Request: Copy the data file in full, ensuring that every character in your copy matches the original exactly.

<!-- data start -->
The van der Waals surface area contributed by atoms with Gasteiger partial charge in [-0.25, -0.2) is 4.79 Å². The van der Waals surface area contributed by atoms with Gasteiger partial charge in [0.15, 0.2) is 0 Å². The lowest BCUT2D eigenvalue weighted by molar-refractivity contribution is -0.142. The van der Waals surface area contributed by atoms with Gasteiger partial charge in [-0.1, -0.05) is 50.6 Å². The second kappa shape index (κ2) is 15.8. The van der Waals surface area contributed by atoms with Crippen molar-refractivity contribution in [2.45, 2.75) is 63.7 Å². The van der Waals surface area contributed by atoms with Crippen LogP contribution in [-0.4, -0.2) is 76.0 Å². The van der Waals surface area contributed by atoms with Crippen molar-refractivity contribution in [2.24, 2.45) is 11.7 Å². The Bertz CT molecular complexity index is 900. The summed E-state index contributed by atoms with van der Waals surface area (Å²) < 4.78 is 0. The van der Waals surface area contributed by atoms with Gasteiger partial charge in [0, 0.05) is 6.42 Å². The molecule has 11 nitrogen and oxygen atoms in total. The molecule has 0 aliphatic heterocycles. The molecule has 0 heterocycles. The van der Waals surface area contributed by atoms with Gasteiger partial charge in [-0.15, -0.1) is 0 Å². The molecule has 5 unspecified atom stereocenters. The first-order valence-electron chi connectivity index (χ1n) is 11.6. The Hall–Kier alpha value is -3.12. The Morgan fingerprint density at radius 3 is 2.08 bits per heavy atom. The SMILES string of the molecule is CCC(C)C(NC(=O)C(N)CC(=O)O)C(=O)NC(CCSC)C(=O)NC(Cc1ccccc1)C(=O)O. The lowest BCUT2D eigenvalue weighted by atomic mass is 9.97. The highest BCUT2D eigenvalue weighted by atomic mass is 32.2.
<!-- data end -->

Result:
The van der Waals surface area contributed by atoms with Gasteiger partial charge in [-0.25, -0.2) is 4.79 Å². The van der Waals surface area contributed by atoms with Gasteiger partial charge in [0.15, 0.2) is 0 Å². The lowest BCUT2D eigenvalue weighted by molar-refractivity contribution is -0.142. The van der Waals surface area contributed by atoms with Gasteiger partial charge in [-0.1, -0.05) is 50.6 Å². The second kappa shape index (κ2) is 15.8. The van der Waals surface area contributed by atoms with Crippen molar-refractivity contribution in [2.45, 2.75) is 63.7 Å². The van der Waals surface area contributed by atoms with Crippen LogP contribution in [-0.4, -0.2) is 76.0 Å². The van der Waals surface area contributed by atoms with Crippen molar-refractivity contribution in [2.24, 2.45) is 11.7 Å². The Bertz CT molecular complexity index is 900. The summed E-state index contributed by atoms with van der Waals surface area (Å²) < 4.78 is 0. The van der Waals surface area contributed by atoms with Gasteiger partial charge in [0, 0.05) is 6.42 Å². The molecule has 11 nitrogen and oxygen atoms in total. The molecule has 0 aliphatic heterocycles. The molecule has 0 heterocycles. The van der Waals surface area contributed by atoms with Gasteiger partial charge in [-0.15, -0.1) is 0 Å². The molecule has 5 unspecified atom stereocenters. The first-order valence-electron chi connectivity index (χ1n) is 11.6. The Hall–Kier alpha value is -3.12. The Morgan fingerprint density at radius 3 is 2.08 bits per heavy atom. The SMILES string of the molecule is CCC(C)C(NC(=O)C(N)CC(=O)O)C(=O)NC(CCSC)C(=O)NC(Cc1ccccc1)C(=O)O. The lowest BCUT2D eigenvalue weighted by atomic mass is 9.97. The highest BCUT2D eigenvalue weighted by atomic mass is 32.2.